Dental solutions have never been better – digital dentistry is paving the way for better oral health and, ultimately, a better you!
Digital dentistry has revolutionized the dental industry. Whether it is dental case assessments and diagnostics or faster and safer solutions to dental issues, digital dentistry has paved the way for more comfortable and better-suited prosthesis than ever before.
What Is Digital Dentistry?
Digital dentistry is the most basic concept of dentistry, simply upgraded thanks to technological involvement. It has allowed digitally controlled equipment and devices to produce faster and safer solutions in dentistry medicine. It has revolutionized how dentistry cases are assessed and addressed and opened many solutions for patients.
Digital dentistry is credited to French Professor Francois Duret, who invented the CAD/ CAM technology back in 1971. Since then, as technology has advanced, digital dentistry has grown tremendously, allowing dental practitioners to make better-suited and more perfect prostheses for patients.
Just a few years back, if you were to visit your dentist for any dental problem that required an accurate impression of your jaw, they were to use paste or a paste-like gooey substance. It would adhere to the surface of your teeth structure and jaw before hardening and taking the impression. The dentist would then remove it, conditioning your jaw to pain.
Removing the hardened paste was challenging, would leave the patient in pain, and cause gag reflexes to make the whole ordeal a lot more difficult. Fast forward to the digital dentistry age, and we have amazing new technologies that can carve every nook and cranny of your mouth for a perfect 3D representation of your jaw.
Dental Radiology and Imaging
Dental Imaging And Radiology In The Modern Day
Dental imaging is of a few types and the most common among them includes X-Rays. In the olden days, X-Rays were painstakingly taken on X-Ray films and developed in dark rooms. As dental technology has evolved, we now have the convenience and utility of digital X-Rays.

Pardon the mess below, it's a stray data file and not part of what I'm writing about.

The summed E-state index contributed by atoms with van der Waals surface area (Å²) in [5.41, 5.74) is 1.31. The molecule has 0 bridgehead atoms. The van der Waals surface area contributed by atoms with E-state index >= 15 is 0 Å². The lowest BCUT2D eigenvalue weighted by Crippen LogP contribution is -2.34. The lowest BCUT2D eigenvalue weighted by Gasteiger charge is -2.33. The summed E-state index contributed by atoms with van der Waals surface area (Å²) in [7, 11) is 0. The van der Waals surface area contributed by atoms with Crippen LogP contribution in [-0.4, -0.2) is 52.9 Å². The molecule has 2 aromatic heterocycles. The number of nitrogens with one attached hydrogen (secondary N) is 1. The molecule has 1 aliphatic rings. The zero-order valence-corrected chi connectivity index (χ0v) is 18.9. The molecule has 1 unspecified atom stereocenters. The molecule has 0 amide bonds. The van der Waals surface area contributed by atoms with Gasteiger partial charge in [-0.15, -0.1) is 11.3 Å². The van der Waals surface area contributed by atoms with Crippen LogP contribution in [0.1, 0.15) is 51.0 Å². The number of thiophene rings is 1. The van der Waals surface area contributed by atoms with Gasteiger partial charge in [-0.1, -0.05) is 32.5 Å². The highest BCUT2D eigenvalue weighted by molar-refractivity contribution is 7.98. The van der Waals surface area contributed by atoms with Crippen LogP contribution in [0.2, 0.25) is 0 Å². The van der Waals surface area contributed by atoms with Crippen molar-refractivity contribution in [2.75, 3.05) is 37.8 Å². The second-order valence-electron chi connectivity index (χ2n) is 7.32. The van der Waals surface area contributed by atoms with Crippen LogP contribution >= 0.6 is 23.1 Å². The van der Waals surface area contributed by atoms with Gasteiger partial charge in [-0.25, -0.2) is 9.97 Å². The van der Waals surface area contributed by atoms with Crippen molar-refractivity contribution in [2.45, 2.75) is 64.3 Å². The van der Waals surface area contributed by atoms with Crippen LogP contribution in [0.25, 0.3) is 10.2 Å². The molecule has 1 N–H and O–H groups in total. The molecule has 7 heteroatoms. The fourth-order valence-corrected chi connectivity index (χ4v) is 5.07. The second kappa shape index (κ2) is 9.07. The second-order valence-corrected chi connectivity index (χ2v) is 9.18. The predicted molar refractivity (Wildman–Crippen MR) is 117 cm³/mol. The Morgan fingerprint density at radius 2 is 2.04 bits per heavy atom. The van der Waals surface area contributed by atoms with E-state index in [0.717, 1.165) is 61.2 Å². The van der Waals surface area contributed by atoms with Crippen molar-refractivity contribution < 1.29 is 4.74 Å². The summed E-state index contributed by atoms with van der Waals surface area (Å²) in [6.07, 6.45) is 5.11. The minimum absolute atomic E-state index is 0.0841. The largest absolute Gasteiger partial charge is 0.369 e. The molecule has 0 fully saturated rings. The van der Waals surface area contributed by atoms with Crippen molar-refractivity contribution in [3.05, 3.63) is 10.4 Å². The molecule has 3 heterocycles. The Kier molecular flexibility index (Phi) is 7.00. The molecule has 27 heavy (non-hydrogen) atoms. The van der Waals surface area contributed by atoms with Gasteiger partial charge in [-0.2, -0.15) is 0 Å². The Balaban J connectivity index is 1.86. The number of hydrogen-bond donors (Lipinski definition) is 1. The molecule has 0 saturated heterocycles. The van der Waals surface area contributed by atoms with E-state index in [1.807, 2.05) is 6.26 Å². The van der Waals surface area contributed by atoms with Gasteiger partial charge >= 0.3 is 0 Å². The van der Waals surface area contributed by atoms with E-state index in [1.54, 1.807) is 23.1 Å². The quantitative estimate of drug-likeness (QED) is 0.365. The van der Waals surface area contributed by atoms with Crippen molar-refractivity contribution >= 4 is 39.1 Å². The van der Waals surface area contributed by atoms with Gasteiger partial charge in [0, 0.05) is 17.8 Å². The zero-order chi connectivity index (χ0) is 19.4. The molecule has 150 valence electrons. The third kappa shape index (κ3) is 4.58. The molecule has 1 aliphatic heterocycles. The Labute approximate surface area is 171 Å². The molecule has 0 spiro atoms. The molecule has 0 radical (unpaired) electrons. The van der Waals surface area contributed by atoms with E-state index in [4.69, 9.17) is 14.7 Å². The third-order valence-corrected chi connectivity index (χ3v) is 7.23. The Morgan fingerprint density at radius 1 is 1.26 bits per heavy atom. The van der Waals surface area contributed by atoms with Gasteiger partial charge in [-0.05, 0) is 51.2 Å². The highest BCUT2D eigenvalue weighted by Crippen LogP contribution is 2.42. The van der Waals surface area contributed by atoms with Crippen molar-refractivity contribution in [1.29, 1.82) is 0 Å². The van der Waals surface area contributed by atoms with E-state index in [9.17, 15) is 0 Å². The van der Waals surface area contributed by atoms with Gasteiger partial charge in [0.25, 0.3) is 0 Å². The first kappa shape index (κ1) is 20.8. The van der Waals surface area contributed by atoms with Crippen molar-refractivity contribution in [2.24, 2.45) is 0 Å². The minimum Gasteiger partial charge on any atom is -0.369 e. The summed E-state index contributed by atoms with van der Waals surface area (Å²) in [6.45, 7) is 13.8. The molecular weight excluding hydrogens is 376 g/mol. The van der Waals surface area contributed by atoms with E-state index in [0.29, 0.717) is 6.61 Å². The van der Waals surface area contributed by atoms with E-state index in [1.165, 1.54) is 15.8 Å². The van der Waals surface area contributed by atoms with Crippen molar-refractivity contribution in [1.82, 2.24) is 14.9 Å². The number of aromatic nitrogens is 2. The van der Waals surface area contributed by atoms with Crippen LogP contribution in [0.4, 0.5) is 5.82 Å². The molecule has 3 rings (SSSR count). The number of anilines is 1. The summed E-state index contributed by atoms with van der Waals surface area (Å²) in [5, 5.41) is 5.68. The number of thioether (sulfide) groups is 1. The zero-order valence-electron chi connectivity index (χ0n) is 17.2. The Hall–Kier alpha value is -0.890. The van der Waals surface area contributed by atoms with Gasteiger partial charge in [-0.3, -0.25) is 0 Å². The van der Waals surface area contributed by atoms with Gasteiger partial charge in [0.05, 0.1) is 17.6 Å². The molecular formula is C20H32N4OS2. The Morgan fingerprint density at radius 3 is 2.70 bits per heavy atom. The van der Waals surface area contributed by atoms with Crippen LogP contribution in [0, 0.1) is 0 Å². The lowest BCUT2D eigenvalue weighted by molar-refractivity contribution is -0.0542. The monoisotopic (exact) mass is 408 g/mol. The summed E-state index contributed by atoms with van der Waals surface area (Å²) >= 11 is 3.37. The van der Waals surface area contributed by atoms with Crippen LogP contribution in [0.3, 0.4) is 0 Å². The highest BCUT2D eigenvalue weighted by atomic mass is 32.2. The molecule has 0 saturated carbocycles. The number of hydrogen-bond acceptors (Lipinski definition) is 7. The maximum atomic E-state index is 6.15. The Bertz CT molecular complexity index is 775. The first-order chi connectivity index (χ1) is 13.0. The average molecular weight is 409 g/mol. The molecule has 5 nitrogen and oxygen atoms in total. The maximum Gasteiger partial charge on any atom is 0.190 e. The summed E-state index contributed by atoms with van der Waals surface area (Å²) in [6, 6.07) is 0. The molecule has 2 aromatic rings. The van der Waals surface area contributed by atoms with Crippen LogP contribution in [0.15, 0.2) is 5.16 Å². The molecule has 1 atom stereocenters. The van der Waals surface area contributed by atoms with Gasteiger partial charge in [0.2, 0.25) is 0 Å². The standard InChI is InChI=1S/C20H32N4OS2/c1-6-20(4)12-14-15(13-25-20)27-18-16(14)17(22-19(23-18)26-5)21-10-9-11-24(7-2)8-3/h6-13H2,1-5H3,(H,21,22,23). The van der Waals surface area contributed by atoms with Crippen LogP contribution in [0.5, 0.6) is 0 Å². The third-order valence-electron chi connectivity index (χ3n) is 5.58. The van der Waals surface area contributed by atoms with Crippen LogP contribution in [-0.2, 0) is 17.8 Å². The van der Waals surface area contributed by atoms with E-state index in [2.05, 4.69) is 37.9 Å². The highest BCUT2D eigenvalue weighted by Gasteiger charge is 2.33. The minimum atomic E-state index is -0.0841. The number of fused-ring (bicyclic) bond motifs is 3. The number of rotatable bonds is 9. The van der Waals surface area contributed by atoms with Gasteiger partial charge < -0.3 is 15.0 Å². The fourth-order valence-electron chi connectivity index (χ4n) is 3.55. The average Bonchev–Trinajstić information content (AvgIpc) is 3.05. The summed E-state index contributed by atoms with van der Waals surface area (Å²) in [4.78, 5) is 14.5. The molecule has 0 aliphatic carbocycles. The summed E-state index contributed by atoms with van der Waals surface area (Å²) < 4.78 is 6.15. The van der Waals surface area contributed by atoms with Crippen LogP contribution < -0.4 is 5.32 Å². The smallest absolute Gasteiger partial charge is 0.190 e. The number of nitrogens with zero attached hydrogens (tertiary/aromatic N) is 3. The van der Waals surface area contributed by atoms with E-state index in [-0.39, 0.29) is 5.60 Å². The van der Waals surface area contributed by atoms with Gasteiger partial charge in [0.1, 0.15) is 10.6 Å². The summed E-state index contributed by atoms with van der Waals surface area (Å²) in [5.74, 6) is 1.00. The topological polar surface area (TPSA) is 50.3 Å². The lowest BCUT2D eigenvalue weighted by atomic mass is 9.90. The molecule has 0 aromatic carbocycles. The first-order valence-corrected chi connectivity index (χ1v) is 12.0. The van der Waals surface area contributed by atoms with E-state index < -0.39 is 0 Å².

Other than that, we also have Digital Volume Tomography, also known as DVT, which helps with more detailed dental imaging and treatment planning.
Both of these technologies and others have made it possible for dental treatment to be easy in recent years. Let us take a look at how each of these technologies can help us today:
Digital X-Rays c a few types:
- Periodontal X-Rays – These X-Rays help to visualize 1-3 consecutive teeth, along with their roots and supporting gingiva.
- OPG – An OPG shows the entire dentition of a patient, including the maxillary sinuses and the temporomandibular joints.
- Bitewing X-Rays – These X-Rays show the crowns of the maxillary and mandibular teeth.
These X-Rays are used for the detection of dental caries, cysts, placement of fillings, bone loss, abscesses and even certain infections. These X-Rays can also help to determine the course of action of the treatment as well.
With the help of digitalization, dentists can now zoom in, zoom out, create high-contrast images and edit the image for better clarity. All of this will help to determine more precise treatment plans for the patient.
Tomograms are ideal for isolating a specific layer of the mouth. The image blurs out all the surrounding structures and layers. This type of imaging is ideal for examining structures that have an obstructed view due to the surrounding structures.
Digital Volume Tomography
DVT is used to generate high-quality 3D images of the bony structures in the oral cavity. DVT is the best diagnostic imaging technique to determine fractures and how to treat those fractures. Other than that, it is a great tool for planning dental implants as well.
DVT has many advantages over 2D X-Rays as the quality of images generated in DVTs is very high. Moreover, the 3D images generated in DVTs are also able to determine irregularities in the oral cavity much better than 2-D X-Rays.
DVTs are the diagnostic tool of choice for complex dental treatments. These also include issues in the head and neck regions of the body. They are also ideal for dental treatments that aim to improve multiple issues in the dentition of the patient.
MRIs are commonly used for soft tissue evaluation in the oral cavity and surrounding regions. MRIs also generate 3-D images of the soft tissue structures in the head and neck, which help with precise diagnosis and effective treatment planning.
Dental imaging and radiology have evolved greatly to fit the needs of modern medicine. There are different types of imaging for all the different types of oral and dental concerns. Dental imaging and radiology have helped to make diagnosis simple and effective for doctors all over the world.
Digital Smile Design
Digital Smile Design is a digital diagnostic and therapeutic planning tool that develops a dentist’s capacity to diagnose, increases outcome predictability, and encourages collaboration between dentists and their patients. With Digital Smile Design (DSD), dental restorations are entirely based on an in-depth examination of the patient’s dental and aesthetic characteristics. DSD specialists may better understand how the teeth, gums, and lips interact with one another and how they connect to add to the aesthetic appeal of a patient’s smile.